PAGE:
You’d think by now I’d have learned my lesson.
When I wrote a column last year suggesting it was not very difficult for nursing homes to pad their Medicare payments, boy did I catch it. Operators, vendors and even a few association people practically lined up to tell me how wrong I was.
But hey, even journalists have feelings. At least, most do. And it did hurt that some of the people I know and respect were suddenly giving me the look CNN’s Jake Tapper likes to throw Kellyanne Conway’s way. The available facts might have been on my side, but it didn’t seem like anyone else was.
Still, part of the job is to tell the truth. Even if the intended beneficiaries of my keen insight are in no mood to hear it. So it is with more than a little trepidation that I’m about to point out two simmering problems facing senior living. Challenges that in fact are getting worse by the day.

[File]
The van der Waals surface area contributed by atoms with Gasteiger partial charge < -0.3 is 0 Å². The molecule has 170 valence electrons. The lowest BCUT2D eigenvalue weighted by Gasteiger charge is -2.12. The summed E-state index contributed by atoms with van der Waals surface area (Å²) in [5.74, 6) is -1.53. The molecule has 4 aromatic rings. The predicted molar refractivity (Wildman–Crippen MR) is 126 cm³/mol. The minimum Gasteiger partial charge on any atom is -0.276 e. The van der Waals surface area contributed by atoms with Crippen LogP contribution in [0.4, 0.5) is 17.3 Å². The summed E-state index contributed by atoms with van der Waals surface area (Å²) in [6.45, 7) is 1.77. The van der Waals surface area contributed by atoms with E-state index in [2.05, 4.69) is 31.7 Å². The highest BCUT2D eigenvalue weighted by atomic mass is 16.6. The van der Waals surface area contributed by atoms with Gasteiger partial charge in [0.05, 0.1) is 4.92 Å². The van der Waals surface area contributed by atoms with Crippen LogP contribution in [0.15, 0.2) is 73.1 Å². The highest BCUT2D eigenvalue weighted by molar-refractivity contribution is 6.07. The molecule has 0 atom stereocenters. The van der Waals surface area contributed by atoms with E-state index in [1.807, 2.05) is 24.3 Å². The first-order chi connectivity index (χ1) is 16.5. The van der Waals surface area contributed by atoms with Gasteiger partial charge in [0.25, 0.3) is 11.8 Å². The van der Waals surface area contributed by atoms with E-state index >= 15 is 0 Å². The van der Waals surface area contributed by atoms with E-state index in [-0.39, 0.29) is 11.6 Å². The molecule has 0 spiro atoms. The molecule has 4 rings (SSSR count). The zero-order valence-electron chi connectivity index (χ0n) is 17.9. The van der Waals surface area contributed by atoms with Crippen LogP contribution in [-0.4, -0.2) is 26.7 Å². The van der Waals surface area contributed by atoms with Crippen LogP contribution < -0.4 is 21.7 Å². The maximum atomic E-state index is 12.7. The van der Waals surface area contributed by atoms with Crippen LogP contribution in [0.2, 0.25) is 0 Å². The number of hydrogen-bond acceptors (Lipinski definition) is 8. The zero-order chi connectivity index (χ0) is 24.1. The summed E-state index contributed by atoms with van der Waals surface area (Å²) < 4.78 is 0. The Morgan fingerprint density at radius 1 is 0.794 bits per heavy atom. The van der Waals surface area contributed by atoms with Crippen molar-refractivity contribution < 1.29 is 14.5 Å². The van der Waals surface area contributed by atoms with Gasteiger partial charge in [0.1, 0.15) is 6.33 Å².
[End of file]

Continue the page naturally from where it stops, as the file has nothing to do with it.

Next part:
The first is this: Despite the lip service, there is scant little affordable seniors housing being built right now. To be sure, there are some notable exceptions. But the reality is that most builders are anticipating monthly per-unit payments that test the limits of what’s affordable.
But don’t take my word for it. According to Genworth Financial’s most recent Cost of Care Survey, monthly costs for assisted living are $3,628 a month on average, or $43,539 a year. Yet the median income in our nation was not terribly better than that in 2015: $56,516. Can you see why we might have a math problem on our hands?
Which leads us to problem number two: Simply put, too many assisted living communities are being built. Already, NIC and others are reporting that occupancy levels are trending south.
At this point, we are not nearing a catastrophe. But you don’t have to be an expert to realize that many operators are not listening to the market. And as long-term strategies go, that’s probably not a good one.
But hey, you didn’t hear it from me.
John O’Connor is editorial director of McKnight’s Senior Living. Email him at firstname.lastname@example.org.